ARMONK, N.Y. – When Westchester residents enter poll booths Nov. 5, they will have to decide in which direction they want the county to go.
One path leads to four years of New Rochelle Mayor and Democrat county executive candidate Noam Bramson. The other adds four more years to County Executive Rob Astorino’s journey, which began in 2009.
“This [election] is about which path the county will go on,” Astorino said. “We can continue to go in direction people asked for four years ago when they asked me to make significant changes to how we spend, tax and protect our communities from aggressive federal government — or go back to where it was when consequences of tax increases were harshly felt and the answer to any problem was to throw more money at it.”
Astorino told The Daily Voice editorial team Tuesday afternoon he has not been surprised by the tone of the upcoming election — yet.
“It was a fairly quiet summer for the most part,” he said. “It wasn't until sometime in August that commercials started revving up. I’m not attacking him in any personal way — I don’t play that way. I don’t think it’s been terribly mean or nasty and hope it doesn't get that way. But it still could with less than two months to go.”
The Westchester County Fair Campaign Practices Committee recently found several claims that some of Astorino’s campaign advertisements were unfair because they accused Bramson of raising taxes he had no control over and giving himself perks that were in place before he took office.
“He [Astorino] is making stuff up left and right,” Bramson campaign spokesman Barry Caro said. “It’s out of line and dishonest.”
Astorino stood by his claims and was surprised by the findings, calling them semantics.
“Are you [Bramson] or are you not receiving or taking, or using a car provided by the city? The answer is yes, it’s not even in question,” he said. “I’m not sure what it was that they found unfair about that. Whether or not he accepted a pay raise in his first year in office of forty percent is not a question. I’m not sure where these semantics come from. I don’t put much weight in an answer when it was factually correct.”
Astorino said he is, however, putting weight into Bramson’s public record as New Rochelle mayor, calling it “absolutely fair game.” In an August interview with The Daily Voice editorial team , Bramson said he encourages people to look at his resume as mayor.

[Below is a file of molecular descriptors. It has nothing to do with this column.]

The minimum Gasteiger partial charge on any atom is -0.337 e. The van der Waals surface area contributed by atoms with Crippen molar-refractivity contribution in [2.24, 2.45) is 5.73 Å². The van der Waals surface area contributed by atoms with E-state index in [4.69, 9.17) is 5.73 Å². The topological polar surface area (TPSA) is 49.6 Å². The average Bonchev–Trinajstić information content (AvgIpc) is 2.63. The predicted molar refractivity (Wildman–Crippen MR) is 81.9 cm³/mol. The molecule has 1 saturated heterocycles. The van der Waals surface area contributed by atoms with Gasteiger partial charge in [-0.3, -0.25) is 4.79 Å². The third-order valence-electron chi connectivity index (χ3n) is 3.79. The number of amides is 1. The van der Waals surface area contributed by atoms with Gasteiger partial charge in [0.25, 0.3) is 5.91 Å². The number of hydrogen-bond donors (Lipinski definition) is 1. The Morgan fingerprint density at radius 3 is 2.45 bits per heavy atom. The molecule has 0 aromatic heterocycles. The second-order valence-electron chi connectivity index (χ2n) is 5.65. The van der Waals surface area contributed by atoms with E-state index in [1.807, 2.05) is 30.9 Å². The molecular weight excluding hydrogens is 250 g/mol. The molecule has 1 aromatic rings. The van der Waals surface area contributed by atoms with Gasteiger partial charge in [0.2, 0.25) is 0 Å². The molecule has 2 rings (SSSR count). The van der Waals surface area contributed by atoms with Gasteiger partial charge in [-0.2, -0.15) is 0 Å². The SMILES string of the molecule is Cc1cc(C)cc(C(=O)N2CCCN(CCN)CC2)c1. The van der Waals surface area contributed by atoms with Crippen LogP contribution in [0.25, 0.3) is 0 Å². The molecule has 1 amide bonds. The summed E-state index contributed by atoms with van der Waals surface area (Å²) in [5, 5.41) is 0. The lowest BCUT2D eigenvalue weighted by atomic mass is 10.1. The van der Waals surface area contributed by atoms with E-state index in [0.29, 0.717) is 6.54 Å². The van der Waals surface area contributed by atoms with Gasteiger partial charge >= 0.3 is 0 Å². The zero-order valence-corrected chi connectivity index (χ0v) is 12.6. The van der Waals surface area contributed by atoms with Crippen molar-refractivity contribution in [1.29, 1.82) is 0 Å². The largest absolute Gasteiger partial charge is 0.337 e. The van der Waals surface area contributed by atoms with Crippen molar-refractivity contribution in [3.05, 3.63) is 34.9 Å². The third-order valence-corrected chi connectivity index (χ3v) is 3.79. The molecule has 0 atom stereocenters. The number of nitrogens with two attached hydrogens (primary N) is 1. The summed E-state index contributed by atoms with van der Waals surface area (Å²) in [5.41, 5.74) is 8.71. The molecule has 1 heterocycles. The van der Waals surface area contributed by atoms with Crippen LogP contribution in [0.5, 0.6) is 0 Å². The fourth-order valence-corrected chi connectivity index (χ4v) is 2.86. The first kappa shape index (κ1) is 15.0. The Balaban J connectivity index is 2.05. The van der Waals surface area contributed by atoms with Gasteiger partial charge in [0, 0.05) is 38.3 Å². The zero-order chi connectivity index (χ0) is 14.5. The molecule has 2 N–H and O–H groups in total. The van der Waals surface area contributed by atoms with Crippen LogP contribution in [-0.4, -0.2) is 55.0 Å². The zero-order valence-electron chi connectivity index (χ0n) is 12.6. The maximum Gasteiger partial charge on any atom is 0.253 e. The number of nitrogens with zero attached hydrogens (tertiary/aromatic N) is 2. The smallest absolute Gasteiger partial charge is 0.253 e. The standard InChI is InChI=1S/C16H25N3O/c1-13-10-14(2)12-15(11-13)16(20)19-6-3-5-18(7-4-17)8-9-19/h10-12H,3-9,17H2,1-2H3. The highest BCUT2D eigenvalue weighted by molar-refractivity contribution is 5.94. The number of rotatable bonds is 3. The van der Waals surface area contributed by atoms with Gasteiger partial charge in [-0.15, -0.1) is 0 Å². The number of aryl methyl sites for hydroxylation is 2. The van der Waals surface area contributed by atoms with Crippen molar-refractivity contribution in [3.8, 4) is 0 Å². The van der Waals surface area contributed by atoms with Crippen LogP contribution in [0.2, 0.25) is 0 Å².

“New Rochelle is microcosm of Westchester as a whole in terms of socioeconomic demographics, race demographics," Bramson said. "I have balanced a budget of $110 million, collaborated with hundreds of government employees and I have interacted with community members."
Astorino said the measures Bramson took to accomplish that budget lead to a “tax hell,” and compared a “One hundred and nine percent tax increase in New Rochelle across the board” to his campaign's efforts to lower the Westchester tax levy by 2 percent in the last four years.
“Contrast my record in four years versus my opponent’s in New Rochelle and it’s clear we’re on two different roads," he said. "People have to choose which road to go on.”
Bramson said his road takes a more balanced approach than his opponent’s on what he has called “the most ideological administration” of his lifetime. Caro called Astorino an “extremist.”
“Many people assumed that Rob Astorino would govern in a moderate, mainstream tradition like everyone else before him," Bramson said. "Instead, he campaigns like Nelson Rockefeller and governs like Newt Gingrich. He has run an intensely ideological and right wing administration.”
However, Astorino said Bramson is the one who wants to talk about national topics, such as abortion.
“That’s an issue he will talk about it because he can’t talk about his record in New Rochelle, and needs an issue he can talk about,” Astorino said. “All these national, divisive issues, hyper-partisan issues have nothing to do with our race. I am who I am; beliefs are what they are. But they have nothing to do with the race.”
Bramson and Astorino will get a chance to go head to head in person in their first debate Oct. 2 at the Reckson Metro Center in White Plains. The debate is sponsored by the Westchester Business Council and will be moderated by Lee Miringoff of the Marist Institute for Public Opinion.
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